Obama on bad relations with Republicans: "Both sides can take some blame"

Friday, January 29, 2010; 4:12 PM

After addressing the GOP House Issues Conference in Baltimore on Friday, President Obama took a series of questions from the lawmakers. Here is a transcript of one of the questions posed to the president:

REP. PETER ROSKAM (R-ILL.): Mr. President, I heard echoes today of the state senator that I served with in Springfield, and there was an attribute and a characteristic that you had that I think served you well there. You took on some very controversial subjects: death penalty reform. I -- you and I . . .

OBAMA: We worked on it together.

ROSKAM: . . . negotiated on.


ROSKAM: You took on ethics reform. You took on some big things.

One of the keys was you rolled your sleeves up, you worked with the other party, and ultimately you were able to make the deal.

Now, here's an observation.

Over the past year, in my view, that attribute hasn't been in full bloom. And by that I mean, you've gotten the subtext of House Republicans that sincerely want to come and be a part of this national conversation toward solutions, but they've really been stiff-armed by Speaker Pelosi.

Now, I know you're not in charge of that chamber, but there really is this dynamic of, frankly, being shut out.

When John Boehner and Eric Cantor presented last February to you some substantive job creation, our stimulus alternative, the attack machine began to marginalize Eric -- and we can all look at the articles -- as Mr. No. And there was this pretty dark story, ultimately, that wasn't productive and wasn't within this sort of framework that you're articulating today.

So here's the question: Moving forward -- I think all of us want to hit the reset button on 2009, how do we move forward?

And on the job creation piece in particular, you mentioned Colombia, you mentioned Panama, you mentioned South Korea. Are you willing to work with us, for example, to make sure those FTAs get called? That's no-cost job creation. And ultimately, as you're interacting with world leaders, that's got to put more arrows in your quiver, and that's a very, very powerful tool for us.

But the obstacle is, frankly, the politics within the Democratic Caucus.

OBAMA: Well, the -- first of all, Peter and I did work together effectively on a whole host of issues. One of our former colleagues is right now running for governor on the Republican side in Illinois.

OBAMA: In the Republican primary, of course, they're running ads of him saying nice things about me.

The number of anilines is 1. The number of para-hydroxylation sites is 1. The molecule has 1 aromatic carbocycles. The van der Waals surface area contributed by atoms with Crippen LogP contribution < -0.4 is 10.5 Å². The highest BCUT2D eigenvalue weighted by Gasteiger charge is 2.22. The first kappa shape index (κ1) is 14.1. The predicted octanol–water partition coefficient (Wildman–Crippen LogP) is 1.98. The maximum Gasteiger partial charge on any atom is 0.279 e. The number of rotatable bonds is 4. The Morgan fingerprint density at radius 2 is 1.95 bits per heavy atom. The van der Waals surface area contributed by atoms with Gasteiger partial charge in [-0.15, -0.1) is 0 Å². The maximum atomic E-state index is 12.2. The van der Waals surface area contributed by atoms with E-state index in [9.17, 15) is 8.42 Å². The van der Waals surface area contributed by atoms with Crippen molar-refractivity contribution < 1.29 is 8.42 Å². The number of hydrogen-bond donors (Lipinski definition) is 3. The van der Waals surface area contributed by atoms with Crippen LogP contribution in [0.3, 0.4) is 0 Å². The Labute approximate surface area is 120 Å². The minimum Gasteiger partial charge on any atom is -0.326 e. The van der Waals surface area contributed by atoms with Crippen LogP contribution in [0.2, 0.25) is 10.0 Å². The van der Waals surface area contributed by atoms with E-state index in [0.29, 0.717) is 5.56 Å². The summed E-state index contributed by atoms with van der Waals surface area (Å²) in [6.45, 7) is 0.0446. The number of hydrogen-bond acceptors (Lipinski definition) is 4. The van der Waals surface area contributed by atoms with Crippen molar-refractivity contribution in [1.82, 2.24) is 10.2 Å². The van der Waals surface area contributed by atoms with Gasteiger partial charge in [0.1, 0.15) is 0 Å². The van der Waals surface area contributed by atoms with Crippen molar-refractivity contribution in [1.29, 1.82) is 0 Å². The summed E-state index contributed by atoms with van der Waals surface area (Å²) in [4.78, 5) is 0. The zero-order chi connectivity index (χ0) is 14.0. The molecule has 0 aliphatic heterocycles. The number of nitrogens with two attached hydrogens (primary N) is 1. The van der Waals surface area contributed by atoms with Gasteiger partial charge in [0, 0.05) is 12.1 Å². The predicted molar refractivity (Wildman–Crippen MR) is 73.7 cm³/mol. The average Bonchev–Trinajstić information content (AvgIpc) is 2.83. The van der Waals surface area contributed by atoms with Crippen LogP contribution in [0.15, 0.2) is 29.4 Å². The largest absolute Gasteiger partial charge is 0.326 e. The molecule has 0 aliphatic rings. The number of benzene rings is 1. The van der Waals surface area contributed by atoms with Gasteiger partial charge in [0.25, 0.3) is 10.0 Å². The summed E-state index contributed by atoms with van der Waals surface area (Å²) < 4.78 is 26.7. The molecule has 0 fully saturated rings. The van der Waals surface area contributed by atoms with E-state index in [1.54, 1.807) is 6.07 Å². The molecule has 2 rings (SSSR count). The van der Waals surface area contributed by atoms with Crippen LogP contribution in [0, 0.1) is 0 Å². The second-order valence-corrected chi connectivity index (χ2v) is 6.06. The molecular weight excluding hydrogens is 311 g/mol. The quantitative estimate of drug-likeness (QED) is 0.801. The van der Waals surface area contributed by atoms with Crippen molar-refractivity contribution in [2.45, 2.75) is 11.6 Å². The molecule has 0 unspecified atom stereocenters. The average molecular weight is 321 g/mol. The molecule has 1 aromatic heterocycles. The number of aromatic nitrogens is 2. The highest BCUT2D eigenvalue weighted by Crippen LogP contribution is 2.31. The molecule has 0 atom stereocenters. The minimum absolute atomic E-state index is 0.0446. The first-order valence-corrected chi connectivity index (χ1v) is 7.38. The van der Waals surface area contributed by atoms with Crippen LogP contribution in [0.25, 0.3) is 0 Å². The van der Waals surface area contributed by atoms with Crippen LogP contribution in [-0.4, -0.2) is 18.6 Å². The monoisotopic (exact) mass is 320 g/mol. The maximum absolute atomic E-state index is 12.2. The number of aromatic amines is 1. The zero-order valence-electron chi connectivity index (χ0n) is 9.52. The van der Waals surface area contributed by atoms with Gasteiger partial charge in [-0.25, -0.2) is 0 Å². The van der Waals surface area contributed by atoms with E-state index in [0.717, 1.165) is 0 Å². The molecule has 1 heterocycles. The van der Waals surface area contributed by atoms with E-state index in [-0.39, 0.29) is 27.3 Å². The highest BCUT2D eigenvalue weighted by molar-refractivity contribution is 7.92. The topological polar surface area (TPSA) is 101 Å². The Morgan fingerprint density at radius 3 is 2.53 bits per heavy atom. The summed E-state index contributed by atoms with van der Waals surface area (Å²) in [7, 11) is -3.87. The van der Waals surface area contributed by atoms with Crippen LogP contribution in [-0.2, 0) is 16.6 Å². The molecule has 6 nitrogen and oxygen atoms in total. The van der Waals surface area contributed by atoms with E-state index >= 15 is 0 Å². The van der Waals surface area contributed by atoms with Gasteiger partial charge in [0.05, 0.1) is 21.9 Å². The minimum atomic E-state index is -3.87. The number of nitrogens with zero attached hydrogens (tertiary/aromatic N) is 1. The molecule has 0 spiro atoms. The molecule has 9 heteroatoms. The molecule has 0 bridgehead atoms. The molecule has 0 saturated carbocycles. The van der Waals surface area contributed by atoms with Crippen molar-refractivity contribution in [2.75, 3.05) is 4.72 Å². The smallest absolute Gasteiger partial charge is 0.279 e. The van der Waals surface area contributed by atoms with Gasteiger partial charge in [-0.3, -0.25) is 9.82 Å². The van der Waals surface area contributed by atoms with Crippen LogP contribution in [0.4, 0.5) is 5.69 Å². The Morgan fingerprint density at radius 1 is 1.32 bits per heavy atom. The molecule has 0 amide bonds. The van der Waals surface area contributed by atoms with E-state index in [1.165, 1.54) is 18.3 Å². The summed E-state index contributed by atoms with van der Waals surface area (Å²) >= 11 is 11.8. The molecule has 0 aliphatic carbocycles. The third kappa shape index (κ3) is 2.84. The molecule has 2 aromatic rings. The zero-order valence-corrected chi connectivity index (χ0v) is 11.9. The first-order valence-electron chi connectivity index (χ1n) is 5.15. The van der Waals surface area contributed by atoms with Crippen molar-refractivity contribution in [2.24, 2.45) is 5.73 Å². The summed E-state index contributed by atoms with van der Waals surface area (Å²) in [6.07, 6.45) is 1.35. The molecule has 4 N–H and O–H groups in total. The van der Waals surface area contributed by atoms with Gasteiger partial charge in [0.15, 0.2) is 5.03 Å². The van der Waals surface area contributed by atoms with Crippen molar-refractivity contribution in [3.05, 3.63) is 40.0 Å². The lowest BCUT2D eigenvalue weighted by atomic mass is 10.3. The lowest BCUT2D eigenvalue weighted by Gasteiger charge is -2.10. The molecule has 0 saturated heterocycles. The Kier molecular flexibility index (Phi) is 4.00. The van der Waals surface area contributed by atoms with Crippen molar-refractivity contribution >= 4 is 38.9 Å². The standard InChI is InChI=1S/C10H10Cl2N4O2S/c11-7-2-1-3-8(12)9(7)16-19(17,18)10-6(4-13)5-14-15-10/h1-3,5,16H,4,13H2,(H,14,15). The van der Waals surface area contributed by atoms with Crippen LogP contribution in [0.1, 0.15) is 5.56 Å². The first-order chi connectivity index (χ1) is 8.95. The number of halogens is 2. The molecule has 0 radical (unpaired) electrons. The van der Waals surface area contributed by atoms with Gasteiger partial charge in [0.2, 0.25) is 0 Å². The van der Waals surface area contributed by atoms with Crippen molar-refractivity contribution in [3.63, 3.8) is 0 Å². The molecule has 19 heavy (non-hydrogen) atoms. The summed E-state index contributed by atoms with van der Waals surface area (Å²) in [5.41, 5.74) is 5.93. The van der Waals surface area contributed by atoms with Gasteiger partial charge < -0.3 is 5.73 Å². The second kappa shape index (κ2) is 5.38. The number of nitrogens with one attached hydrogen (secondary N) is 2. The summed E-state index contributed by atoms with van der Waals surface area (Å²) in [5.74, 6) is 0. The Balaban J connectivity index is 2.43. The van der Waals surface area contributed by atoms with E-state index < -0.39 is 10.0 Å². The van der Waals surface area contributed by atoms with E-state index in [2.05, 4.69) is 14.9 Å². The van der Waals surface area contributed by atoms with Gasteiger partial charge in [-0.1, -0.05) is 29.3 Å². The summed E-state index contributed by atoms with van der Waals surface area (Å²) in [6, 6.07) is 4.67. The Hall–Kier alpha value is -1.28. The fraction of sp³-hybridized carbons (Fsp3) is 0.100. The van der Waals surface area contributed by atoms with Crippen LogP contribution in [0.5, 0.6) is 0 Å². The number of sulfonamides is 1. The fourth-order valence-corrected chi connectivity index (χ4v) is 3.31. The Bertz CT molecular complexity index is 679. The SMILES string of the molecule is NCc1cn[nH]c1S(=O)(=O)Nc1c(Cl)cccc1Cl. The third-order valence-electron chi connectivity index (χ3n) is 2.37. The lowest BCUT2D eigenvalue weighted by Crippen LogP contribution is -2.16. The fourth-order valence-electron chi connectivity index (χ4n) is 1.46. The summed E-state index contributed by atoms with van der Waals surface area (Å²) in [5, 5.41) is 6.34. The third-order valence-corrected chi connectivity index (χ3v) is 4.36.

Poor guy.


Although, that's the -- that's one of the points that I made earlier. I mean, we've got to be careful about what we say about each other sometimes because it boxes us in ways that makes it difficult for us to work together because our constituents start believing us. They don't know sometimes this is just politics, what you guys, you know, or folks on my side do sometimes. So just a tone of civility instead of slash-and-burn would be helpful.

The problem we have sometimes is a media that responds only to slash- and-burn-style politics. You don't get a lot of credit if I say, "You know, I think Paul Ryan's a pretty sincere guy and has a beautiful family." Nobody's going to run that in the newspapers, right?


And by the way, in case he's going to get a Republican challenge, I didn't mean it.


I don't want to -- don't want to hurt you, man.


But, the -- on the specifics, I think both sides can take some blame for a sour climate on Capitol Hill. What I can do maybe to help is to try to bring Republican and Democratic leadership together on a more regular basis with me. That's, I think, a failure on my part is to try to foster better communications, even if there's disagreement. And -- and I will try to see if we can do more of that this year.

That's on the -- sort of, the general issue.

On the specific issue of trade, you're right. There are conflicts within and fissures within the Democratic Party. I suspect there probably are going to be some fissures within the Republican Party as well.

I mean, you know, if you went to some of your constituencies, they'd be pretty suspicious about it -- new trade agreements, because the suspicion is somehow they're all one-way.

So part of what we've been trying to do is make sure that we're getting the enforcement side of this tight; make sure that if we've got a trade agreement with China or other countries, that they are abiding with it, they're not stealing our intellectual property, we're making sure that their non-tariff barriers are lowered, even as ours are opened up.

OBAMA: And my hope is that we can move forward with some of these trade agreements, having built some confidence, not just among particular constituency groups, but among the American people, that trade is going to be reciprocal, that it's not just going to be a one- way street.

You are absolutely right, though, Peter, when you say, for example, South Korea is a great ally of ours. I mean, when I visited there, there's no country that is more committed to friendship on a whole range of fronts than South Korea.

What is also true is that the European Union is about to sign a trade agreement with South Korea, which means right at the moment when they start opening up their markets, the Europeans might get in there before we do.

So we've got to make sure that we seize these opportunities. I will be talking more about trade this year. It's going to have to be trade that combines opening their markets with an enforcement mechanism, as well as just opening up our markets.

I think that's something that all of us would agree on. Let's see if we can execute it over the next several years.

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